Specialization (linguistics)



linguistics Linguistics is the scientific study of human language. It is called a scientific study because it entails a comprehensive, systematic, objective, and precise analysis of all aspects of language, particularly its nature and structure. Lingui ...
, the term ''specialization'' (as defined by Paul Hopper), refers to one of the five principles by which
grammaticalization In historical linguistics, grammaticalization (also known as grammatization or grammaticization) is a process of language change by which words representing objects and actions (i.e. nouns and verbs) become grammatical markers (such as affixes or p ...
can be detected while it is taking place. The other four principles are:
layering Layering has evolved as a common means of vegetative propagation of numerous species in natural environments. Layering is also utilized by horticulturists to propagate desirable plants. Natural layering typically occurs when a branch touches ...
divergence In vector calculus, divergence is a vector operator that operates on a vector field, producing a scalar field giving the quantity of the vector field's source at each point. More technically, the divergence represents the volume density of th ...
, persistence, and de-categorialization. Specialization refers to the narrowing of choices that characterizes an emergent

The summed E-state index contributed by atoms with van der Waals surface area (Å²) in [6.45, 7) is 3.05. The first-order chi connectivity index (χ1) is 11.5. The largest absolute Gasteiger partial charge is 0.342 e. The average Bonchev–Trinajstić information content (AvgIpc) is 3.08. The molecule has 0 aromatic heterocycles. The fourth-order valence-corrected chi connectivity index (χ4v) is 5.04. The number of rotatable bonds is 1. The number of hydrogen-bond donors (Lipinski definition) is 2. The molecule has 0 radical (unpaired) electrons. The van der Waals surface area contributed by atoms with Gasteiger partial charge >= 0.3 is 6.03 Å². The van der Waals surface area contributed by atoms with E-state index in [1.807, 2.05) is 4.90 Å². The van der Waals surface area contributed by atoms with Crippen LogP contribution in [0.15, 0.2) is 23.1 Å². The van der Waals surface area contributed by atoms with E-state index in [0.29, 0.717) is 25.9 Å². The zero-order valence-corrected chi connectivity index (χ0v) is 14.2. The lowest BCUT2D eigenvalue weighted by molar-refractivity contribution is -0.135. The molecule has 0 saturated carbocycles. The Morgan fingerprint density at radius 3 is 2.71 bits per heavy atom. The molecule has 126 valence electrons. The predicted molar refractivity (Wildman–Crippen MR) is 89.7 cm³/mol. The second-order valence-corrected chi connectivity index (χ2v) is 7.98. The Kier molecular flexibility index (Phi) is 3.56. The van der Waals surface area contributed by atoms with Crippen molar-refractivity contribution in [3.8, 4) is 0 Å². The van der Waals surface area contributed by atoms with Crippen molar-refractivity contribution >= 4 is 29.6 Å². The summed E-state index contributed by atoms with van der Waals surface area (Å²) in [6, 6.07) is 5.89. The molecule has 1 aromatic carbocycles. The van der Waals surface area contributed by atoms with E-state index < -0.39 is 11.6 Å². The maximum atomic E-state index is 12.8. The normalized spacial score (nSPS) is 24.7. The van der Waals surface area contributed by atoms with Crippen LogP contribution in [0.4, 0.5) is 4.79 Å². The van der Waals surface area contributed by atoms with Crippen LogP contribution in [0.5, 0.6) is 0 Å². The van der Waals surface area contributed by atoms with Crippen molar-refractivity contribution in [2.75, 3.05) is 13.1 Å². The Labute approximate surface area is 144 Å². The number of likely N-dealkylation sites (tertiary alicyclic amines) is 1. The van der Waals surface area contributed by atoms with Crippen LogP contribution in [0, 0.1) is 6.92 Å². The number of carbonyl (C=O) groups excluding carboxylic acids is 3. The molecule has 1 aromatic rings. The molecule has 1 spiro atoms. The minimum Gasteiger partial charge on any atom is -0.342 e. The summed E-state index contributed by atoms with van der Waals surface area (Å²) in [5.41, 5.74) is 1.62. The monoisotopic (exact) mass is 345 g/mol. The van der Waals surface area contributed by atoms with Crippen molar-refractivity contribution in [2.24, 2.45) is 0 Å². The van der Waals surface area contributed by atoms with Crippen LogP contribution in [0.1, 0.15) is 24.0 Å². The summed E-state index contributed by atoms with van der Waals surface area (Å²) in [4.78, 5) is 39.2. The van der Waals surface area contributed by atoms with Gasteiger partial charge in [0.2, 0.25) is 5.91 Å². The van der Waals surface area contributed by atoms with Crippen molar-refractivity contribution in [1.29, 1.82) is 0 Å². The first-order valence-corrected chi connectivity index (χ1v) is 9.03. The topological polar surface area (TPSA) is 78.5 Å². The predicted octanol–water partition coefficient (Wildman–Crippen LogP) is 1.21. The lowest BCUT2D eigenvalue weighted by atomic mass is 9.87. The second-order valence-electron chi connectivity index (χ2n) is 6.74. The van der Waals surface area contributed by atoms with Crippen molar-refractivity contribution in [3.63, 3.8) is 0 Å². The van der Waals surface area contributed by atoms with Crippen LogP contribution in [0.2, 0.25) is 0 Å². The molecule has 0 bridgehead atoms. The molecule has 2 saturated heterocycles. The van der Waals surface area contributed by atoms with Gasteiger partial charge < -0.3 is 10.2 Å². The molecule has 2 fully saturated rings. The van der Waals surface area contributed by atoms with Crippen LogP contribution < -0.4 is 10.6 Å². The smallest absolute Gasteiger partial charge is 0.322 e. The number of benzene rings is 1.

grammatical construction In linguistics, a grammatical construction is any syntactic string of words ranging from sentences over phrasal structures to certain complex lexemes, such as phrasal verbs. Grammatical constructions form the primary unit of study in constructio ...
. The lexical meaning of a grammaticalizing feature decreases in scope, so that in time the feature conveys a generalized grammatical meaning.
"Within a functional domain, at one stage a variety of forms with different
semantic Semantics (from grc, σημαντικός ''sēmantikós'', "significant") is the study of reference, meaning, or truth. The term can be used to refer to subfields of several distinct disciplines, including philosophy, linguistics and compu ...
nuances may be possible; as grammaticalization takes place, this variety of formal choices narrows and the smaller number of forms selected assume more general grammatical meanings." (Hopper 1991: 22)


* Lessau, Donald A. A Dictionary of Grammaticalization. Bochum: Brockmeyer, 1994. * Hopper, Paul J. "On some principles of grammaticization". In Elizabeth Closs Traugott and Bernd Heine, eds. Approaches to Grammaticalization, Vol. I. Amsterdam: John Benjamins, 1991. pp. 17–36. Historical linguistics {{historical-linguistics-stub